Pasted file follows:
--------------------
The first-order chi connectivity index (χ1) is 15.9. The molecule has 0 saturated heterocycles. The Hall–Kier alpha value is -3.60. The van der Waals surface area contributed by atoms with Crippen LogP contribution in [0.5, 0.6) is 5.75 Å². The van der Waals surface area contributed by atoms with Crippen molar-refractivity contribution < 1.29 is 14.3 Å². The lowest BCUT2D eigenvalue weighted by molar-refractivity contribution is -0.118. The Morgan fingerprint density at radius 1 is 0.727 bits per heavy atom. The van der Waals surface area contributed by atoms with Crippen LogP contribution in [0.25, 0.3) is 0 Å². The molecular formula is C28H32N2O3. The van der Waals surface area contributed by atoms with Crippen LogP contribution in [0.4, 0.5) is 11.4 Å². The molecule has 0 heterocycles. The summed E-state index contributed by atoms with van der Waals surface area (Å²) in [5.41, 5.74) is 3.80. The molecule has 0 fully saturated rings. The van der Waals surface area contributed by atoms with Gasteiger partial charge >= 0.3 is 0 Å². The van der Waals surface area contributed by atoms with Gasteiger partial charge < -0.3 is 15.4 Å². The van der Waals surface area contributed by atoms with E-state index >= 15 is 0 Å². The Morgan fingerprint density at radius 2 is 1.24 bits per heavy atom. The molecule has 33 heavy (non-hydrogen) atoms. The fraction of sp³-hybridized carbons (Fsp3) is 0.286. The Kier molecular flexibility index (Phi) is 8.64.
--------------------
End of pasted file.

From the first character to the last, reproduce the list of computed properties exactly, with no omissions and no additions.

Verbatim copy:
The first-order chi connectivity index (χ1) is 15.9. The molecule has 0 saturated heterocycles. The Hall–Kier alpha value is -3.60. The van der Waals surface area contributed by atoms with Crippen LogP contribution in [0.5, 0.6) is 5.75 Å². The van der Waals surface area contributed by atoms with Crippen molar-refractivity contribution < 1.29 is 14.3 Å². The lowest BCUT2D eigenvalue weighted by molar-refractivity contribution is -0.118. The Morgan fingerprint density at radius 1 is 0.727 bits per heavy atom. The van der Waals surface area contributed by atoms with Crippen LogP contribution in [0.25, 0.3) is 0 Å². The molecular formula is C28H32N2O3. The van der Waals surface area contributed by atoms with Crippen LogP contribution in [0.4, 0.5) is 11.4 Å². The molecule has 0 heterocycles. The summed E-state index contributed by atoms with van der Waals surface area (Å²) in [5.41, 5.74) is 3.80. The molecule has 0 fully saturated rings. The van der Waals surface area contributed by atoms with Gasteiger partial charge >= 0.3 is 0 Å². The van der Waals surface area contributed by atoms with Gasteiger partial charge < -0.3 is 15.4 Å². The van der Waals surface area contributed by atoms with E-state index >= 15 is 0 Å². The Morgan fingerprint density at radius 2 is 1.24 bits per heavy atom. The molecule has 33 heavy (non-hydrogen) atoms. The fraction of sp³-hybridized carbons (Fsp3) is 0.286. The Kier molecular flexibility index (Phi) is 8.64.